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15 Fun STEM Things to Do Over Winter Break


Temperatures have dropped, and if you’re anything like me, you’re pouring eggnog in everything. Which means winter break is just around the corner. Maybe you’re going somewhere tropical for the holidays. Maybe you’ll be visited by friends and family you haven’t seen in awhile. Either way, you’ll probably have some down-time. And we’re here to fill that time with fun projects and outings for all ages!

The best winter break STEM activities are fun, educational, and intriguing. They teach foundational skills that will benefit your kids in and out of the classroom, and show just how creative and cool the STEM fields can be.

Each of these activities is fun enough to pull your kids off the couch and away from the gaming console. Try one or try all 15—either way, we wish you a wonderful holiday season!

STEM Activities Museum Field Trip

Museum Brandhorst, courtesy of Digital Cat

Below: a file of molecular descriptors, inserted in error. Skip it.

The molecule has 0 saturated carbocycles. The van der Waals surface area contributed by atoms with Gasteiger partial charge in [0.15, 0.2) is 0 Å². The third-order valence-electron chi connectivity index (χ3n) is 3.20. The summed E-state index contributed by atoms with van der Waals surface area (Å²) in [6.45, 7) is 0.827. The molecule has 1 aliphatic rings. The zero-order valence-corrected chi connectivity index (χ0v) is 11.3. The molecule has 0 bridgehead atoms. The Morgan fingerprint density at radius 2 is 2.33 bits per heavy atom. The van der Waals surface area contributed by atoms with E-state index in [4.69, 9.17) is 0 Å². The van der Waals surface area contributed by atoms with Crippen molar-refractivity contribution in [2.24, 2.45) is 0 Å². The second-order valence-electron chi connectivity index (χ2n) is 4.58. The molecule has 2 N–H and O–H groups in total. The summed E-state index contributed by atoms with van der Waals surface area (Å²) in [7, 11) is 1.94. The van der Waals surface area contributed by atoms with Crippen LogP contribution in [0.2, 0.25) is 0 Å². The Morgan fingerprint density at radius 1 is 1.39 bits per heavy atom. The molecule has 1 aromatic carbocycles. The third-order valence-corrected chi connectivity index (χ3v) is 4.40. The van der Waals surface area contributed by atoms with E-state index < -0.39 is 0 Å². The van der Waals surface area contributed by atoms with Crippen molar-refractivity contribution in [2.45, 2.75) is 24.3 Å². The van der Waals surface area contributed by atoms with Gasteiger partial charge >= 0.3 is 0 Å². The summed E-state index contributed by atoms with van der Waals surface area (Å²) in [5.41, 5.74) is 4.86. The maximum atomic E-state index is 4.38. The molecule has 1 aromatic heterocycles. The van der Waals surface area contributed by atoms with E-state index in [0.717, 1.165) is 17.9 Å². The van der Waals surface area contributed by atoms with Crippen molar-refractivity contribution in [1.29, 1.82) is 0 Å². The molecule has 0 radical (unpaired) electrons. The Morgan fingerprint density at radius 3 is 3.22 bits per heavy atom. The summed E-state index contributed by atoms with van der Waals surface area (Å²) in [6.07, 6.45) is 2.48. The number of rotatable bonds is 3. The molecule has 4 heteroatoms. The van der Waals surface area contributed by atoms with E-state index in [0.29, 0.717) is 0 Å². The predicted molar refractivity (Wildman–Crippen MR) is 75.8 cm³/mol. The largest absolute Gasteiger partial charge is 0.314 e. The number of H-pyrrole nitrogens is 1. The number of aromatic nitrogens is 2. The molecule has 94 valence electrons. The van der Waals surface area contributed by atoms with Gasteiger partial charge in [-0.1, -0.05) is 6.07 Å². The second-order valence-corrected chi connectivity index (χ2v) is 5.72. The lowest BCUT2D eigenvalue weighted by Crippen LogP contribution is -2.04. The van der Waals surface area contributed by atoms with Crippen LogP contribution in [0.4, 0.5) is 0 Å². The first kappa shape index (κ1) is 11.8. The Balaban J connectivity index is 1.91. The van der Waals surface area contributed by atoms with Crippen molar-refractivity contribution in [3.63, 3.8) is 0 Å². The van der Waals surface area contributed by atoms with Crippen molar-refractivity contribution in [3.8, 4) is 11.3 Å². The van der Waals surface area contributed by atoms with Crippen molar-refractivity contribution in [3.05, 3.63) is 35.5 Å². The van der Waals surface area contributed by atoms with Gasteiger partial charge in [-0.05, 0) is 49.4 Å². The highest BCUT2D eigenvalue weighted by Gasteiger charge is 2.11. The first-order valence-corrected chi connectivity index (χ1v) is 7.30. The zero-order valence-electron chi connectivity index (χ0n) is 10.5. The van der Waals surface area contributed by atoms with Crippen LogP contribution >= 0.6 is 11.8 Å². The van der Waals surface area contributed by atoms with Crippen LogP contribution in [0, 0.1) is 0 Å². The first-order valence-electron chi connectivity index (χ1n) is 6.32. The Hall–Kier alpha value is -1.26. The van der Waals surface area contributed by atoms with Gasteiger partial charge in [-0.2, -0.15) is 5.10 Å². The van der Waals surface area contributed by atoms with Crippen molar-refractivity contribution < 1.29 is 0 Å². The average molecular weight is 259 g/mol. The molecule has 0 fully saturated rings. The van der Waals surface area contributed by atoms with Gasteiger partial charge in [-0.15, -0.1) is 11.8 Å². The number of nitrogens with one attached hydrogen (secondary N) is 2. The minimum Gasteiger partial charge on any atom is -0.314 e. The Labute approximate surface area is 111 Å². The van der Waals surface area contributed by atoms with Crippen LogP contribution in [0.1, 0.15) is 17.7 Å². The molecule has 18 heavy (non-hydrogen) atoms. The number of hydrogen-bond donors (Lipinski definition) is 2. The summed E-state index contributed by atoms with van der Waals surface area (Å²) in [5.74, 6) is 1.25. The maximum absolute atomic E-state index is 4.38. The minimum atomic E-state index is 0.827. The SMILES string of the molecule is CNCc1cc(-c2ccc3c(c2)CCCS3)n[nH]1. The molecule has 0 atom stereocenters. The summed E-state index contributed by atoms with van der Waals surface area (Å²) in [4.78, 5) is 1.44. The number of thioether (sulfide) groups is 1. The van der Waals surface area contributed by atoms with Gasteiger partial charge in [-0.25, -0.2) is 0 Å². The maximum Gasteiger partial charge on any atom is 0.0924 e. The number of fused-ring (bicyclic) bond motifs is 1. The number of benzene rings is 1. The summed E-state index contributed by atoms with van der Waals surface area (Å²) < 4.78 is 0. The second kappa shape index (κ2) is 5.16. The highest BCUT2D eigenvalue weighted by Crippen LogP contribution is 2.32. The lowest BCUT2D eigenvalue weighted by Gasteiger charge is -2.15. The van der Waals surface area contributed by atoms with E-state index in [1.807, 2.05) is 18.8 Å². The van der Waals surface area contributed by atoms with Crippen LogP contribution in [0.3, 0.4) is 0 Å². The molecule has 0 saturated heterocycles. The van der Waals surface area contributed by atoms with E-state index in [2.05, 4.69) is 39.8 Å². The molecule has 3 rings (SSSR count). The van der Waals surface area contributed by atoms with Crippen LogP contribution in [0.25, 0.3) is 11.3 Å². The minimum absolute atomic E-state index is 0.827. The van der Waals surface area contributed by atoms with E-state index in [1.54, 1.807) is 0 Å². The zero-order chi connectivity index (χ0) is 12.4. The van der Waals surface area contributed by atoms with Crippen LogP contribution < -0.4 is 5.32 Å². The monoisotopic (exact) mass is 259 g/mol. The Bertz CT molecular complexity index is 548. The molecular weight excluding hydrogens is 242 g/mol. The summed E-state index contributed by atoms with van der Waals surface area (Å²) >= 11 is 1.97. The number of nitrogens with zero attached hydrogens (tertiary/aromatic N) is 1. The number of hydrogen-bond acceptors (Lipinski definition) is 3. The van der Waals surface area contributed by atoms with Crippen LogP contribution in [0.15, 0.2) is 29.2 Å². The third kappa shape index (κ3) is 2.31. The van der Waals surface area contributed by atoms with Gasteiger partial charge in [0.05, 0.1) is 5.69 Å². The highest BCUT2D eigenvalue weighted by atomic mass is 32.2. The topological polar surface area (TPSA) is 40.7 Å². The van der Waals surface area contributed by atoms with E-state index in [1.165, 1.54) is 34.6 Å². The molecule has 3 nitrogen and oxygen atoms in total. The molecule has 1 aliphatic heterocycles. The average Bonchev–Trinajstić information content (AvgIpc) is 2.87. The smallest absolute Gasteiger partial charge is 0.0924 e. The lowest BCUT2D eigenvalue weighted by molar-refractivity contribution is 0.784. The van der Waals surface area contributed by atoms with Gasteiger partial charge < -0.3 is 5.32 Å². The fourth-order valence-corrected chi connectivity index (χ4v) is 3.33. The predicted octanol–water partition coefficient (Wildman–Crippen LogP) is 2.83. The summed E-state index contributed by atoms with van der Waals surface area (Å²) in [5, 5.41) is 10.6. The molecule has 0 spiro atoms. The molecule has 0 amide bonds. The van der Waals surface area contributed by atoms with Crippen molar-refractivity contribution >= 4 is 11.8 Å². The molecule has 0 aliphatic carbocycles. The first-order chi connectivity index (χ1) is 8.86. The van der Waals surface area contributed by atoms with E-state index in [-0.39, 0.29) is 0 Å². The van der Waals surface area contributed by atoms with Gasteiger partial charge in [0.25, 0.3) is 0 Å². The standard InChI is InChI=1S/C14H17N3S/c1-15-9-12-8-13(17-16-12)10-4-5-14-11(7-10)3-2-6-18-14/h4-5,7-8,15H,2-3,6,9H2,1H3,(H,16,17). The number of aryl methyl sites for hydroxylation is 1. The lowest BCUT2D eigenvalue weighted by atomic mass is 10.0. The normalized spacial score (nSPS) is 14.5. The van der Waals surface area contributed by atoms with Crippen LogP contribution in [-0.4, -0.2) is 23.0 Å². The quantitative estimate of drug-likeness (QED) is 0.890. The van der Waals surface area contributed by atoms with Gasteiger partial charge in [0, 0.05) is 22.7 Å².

1. Take an Educational Field Trip

Ages: All

Spending a couple weeks cooped up in the house can make anyone go crazy. Keep things interesting by taking your kids on an educational field trip. Depending on the ages of your kids, local children’s museums or science and technology museums will be a hit.

Plus, many of these institutions provide opportunities for hands-on exploration, so your kids will be able to interact with STEM subjects, instead of just watching them. Maker Faires also make for a great field trip, as they ignite creativity and provide solid proof that anything is possible.

Hint: Many museums offer discounted tickets on certain days throughout the month. Read the fine print online to see if you can visit for less.

2. Play With STEM Toys

Ages: 6-10

Have you ever camouflaged vegetables into a meal to keep your kids from knowing they’re in there? Today’s STEM toys function the same way; they teach important skills like problem-solving and spatial reasoning in a way that’s so fun that kids don’t even realize that they’re learning. Save on some of our favorite STEM toys on the Product Special page. We especially recommend GoldieBlox, ThinkFun, and Roominate, which are all part of the iD Tech Mini Maker Station (found under Programming Specials).